North Carolina-Oysters-January 10

North Carolina People, Places, and Things-January 10
I am the dad to five adult children. As they were growing up I attempted to remind them they were special and to implore them to learn something new. My goal was to do that daily.

In 2016 my goal is to learn something new daily on the people, places, and things that make North Carolina special.

On Saturday Night I got to spend some time with some real close friends at an Oyster Roast.


The members of our church in Lumberton NC have been doing this on the second Saturday in January for a number of years and I feel honored to be included.

As I shucked oysters I began to wonder just what is an oyster life cycle like? How many oysters get harvested from North Carolina? Why do oysters from different parts of the country have different flavor?

All those questions made me seek answers. Here is what I found out.

Oysters are bivalve mollusks that can live up to 40 years and grow up to eight inches; however, most N.C. oysters are harvested at three years of age, at the minimum harvest size of three inches. In the early stages of an oyster’s life, it is carried about by currents. As it matures, the oyster sinks to the bottom. To survive, the oyster must land on a hard surface. That is why they are found growing together in clumps or rocks.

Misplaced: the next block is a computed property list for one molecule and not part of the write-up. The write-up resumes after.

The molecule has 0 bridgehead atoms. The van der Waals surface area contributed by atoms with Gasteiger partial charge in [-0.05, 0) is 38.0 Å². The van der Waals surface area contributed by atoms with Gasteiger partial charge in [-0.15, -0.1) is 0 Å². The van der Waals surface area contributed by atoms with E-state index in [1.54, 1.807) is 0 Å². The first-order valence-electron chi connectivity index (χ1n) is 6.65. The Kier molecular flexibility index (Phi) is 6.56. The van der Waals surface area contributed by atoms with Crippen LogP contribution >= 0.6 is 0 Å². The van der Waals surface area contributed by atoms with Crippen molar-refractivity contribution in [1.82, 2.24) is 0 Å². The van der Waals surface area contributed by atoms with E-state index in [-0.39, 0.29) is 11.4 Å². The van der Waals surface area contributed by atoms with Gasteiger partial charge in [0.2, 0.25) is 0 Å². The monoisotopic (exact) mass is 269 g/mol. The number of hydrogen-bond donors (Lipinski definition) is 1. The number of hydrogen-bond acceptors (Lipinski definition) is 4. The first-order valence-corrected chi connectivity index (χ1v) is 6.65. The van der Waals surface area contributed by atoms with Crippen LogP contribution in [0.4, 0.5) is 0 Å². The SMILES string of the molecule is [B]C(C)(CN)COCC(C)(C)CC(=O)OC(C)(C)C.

oyster bed

There are over 200 species of oysters in the world, but only a few species are commonly used for food.

Since oysters feed by filtering the surrounding waters, the taste will vary (e.g., salty, earthy, etc.) and reflect the unique conditions of the waters in which they live and the season of harvest. For these reasons, oysters are commonly marketed with names associated with their harvest location or region. For example, in the United States along the Eastern Atlantic coast and Gulf of Mexico the common species Crassosteria virginica, may be sold as Wellfleet Oysters (from Cape Cod), Blue Point Oysters (from New York and Connecticut), Chesapeake Bay Oysters (from Maryland and Virginia), Apalachicola Bay Oysters (from Florida) and SW Pass Oysters (from Louisiana).

The interesting thing I learned is that oysters are not what they used to be in North Carolina. Annual oyster landings data from the late 1880s show how productive our coastal waters were for growing oysters.

By the turn of the 20th century, oysters continued to provide a lucrative fishery with nearly a million bushels harvested each year. Since the 1902 peak in landings, the oyster population has been in a steep decline due to a confluence of factors – overharvesting, degradation of oyster reef habitat and mortality caused by the introduction of nonnative disease organisms.

oyster banned

This oyster population decline, along with pollution-driven closures of shellfish waters, has led to harvest levels over the past 50 years remaining below 10 percent of historic highs.

We have hope in North Carolina that conservation methods may work to bring our oyster levels back up. I hope for future generations that they will get to enjoy the fellowship I enjoyed last night at an Oyster Roast.



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